Today, we visit Lauren, self-proclaimed costume history nerd, and the author of the fabulous blog, Wearing History. She also has a line of patterns. Check out her newest pattern, the Moderne. Gorgeous. Absolutely.
Yes, I have a room that is a sewing space/library that I keep everything in, and I have a cutting table in the garage. I have just resituated myself, so I'm so excited about my newly organized workspace!
What do you like best about your sewing area?
I like that everything has a home. I have things organized by what they are and/or project type so I know where to go when I'm midproject and don't have to halt the creative process to go hunting for things. I also like the natural light that comes through the window. It does wonders for the creative process and mood to get a little sunlight!
What would you change about your space?
There's still quite a bit of organizing to do. Eventually, I'd love to have little shelves around the countertop and a wooden rod I can thread spools of thread or rickrack through and shelves overhead to store my pattern boxes. In my head, it looks like a tool workbench, but take away the tools/nails/etc. and put sewing things in its place.
I try to keep it organized by type. Next to my machine, I have oil, needles, tape measure, scissors and other things I need while sewing, and I have a fishbowl I can throw my thread spools in to keep them from skittering all over the table and getting lost. My patterns are organized in comic book boxes for the most part, my fabric is in cupboards or stacked in the back of the closet in clear bins by fabric type, so I can see through them. I also have a collection of vintage ephemera (like magazines, catalogs, etc) and sewing books that I keep in archival covers by type, year or maker (though it gets disorganized pretty quickly).
If you have a fabric stash, how do you impose order?
Yes, I have a stash of doom. I've been sewing since I was a kid, so I've had a quite healthy fabric accumulation over the years (or unhealthy, depending on how you look at it). I have them organized by type in plastic bins — so all the wools in one, vintage fabrics in one, and then I also have one for trims and one for scrap. I roll up my scrap and tie with strips of muslin to keep them organized. I love seeing through the plastic bins so I don't have to go hunting through boxes and boxes before I find the fabric I was looking for.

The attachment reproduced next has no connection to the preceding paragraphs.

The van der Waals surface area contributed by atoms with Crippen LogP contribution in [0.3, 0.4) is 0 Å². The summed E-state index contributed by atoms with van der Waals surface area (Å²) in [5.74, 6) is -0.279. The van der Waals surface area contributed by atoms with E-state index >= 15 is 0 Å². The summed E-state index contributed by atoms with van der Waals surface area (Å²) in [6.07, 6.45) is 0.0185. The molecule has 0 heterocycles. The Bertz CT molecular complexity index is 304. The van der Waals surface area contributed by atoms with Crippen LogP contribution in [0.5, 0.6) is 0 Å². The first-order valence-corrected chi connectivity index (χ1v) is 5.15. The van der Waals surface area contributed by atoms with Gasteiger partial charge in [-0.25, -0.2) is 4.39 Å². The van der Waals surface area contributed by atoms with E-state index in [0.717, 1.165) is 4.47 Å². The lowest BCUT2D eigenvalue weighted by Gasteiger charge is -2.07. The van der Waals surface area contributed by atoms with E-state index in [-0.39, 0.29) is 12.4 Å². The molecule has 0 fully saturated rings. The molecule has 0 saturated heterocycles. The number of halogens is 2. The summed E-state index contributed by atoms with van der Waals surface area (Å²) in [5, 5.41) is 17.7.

I organize my patterns by type and decade. I separate womens, mens, childrens, crafts, costumes, etc., then sort by maker and date. I keep my modern patterns together, my repro patterns and vintage pattern tracings together, and I keep the patterns I made in manila envelopes with labeling, size and a picture (if I have one) on the outside.
Are your patterns archived? How are they stored?
My vintage patterns are stored primarily in archival comic book boxes, and each individually is stored in an archival plastic sleeve.
Do you have a mannequin made to measure?
Not made to measure, but I have a Wolf special occasion form. It's my baby, and I love using her for draping. She was a gift to me from my dad after I graduated from fashion school.
Do you find it helpful?
Very helpful for pattern making and taking pictures of clothing! I don't do my fitting on dressforms at all. I worked in theater for several years and found out how different body proportions can be even if measurements are the same, so I find fitting on myself better than fitting on a form. I know I have a short torso and high hip on one side, so have better luck trying garments on myself and pestering my husband to check the back fit for me.
What do you cut out your patterns on?
I have a cutting table out in my garage that has a corkboardlike surface I covered in muslin. I roll my fabric out on it, pin through the fabric and pattern and straight onto the board to keep things all lined up on grain.
What is your most helpful tool? Why?
Hard one! I think my sewing machine is honestly my best tool. I fought with machines growing up, and as soon as I got a decent machine, it was amazing how quickly my sewing skills progressed, because I didn't have to fight with a fussy machine.
What tools do you recommend for the beginning sewer?
There's so many good tools out there, but I would say make sure you've got plenty of machine needles, machine oil and use good thread. So many projects don't come out as well as they could have because of dull needles and cheap thread. I think we forget sewing machines really are machines and need maintenance, just like you would give a car. Oil and care go a long way!
Are there any books you recommend for the novice sewer?
I really like the Singer Sewing Book from the late 40s. It's a great reference for vintage sewing. In school, we used Guide to Fashion Sewing by Crawford, and I still pull out that book, especially for pockets and zipper insertion techniques.
What kind of machine do you use?
I have a Pfaff Tiptronic 6270 for my sewing machine.
It's a serious workhorse. My mom bought it for me used, and I've had it for ten years, and it's still going strong. I love my Pfaff.
Do you use a serger? If so, why do you like it?
I have a Pfaff Creative serger which I use all the time for basic things but I still haven't used the "Creative" part. I will never go back to unfinished seams again. I can throw things I made in the washer and dryer and not worry about them looking a mess inside. Love it.
It's still developing! I think as long as you sew you'll be thinking of new ways to do things and ways to make life easier when sewing. Sewing for me has become my way of relaxation and is my "me" time, so I want my sewing space to be as stress-free as possible. It's taken me years to figure that out! For a long time, we couldn't even eat at our kitchen table, because I took it over, so it's nice to have things in their own home and where I can get to them when I have a spare moment.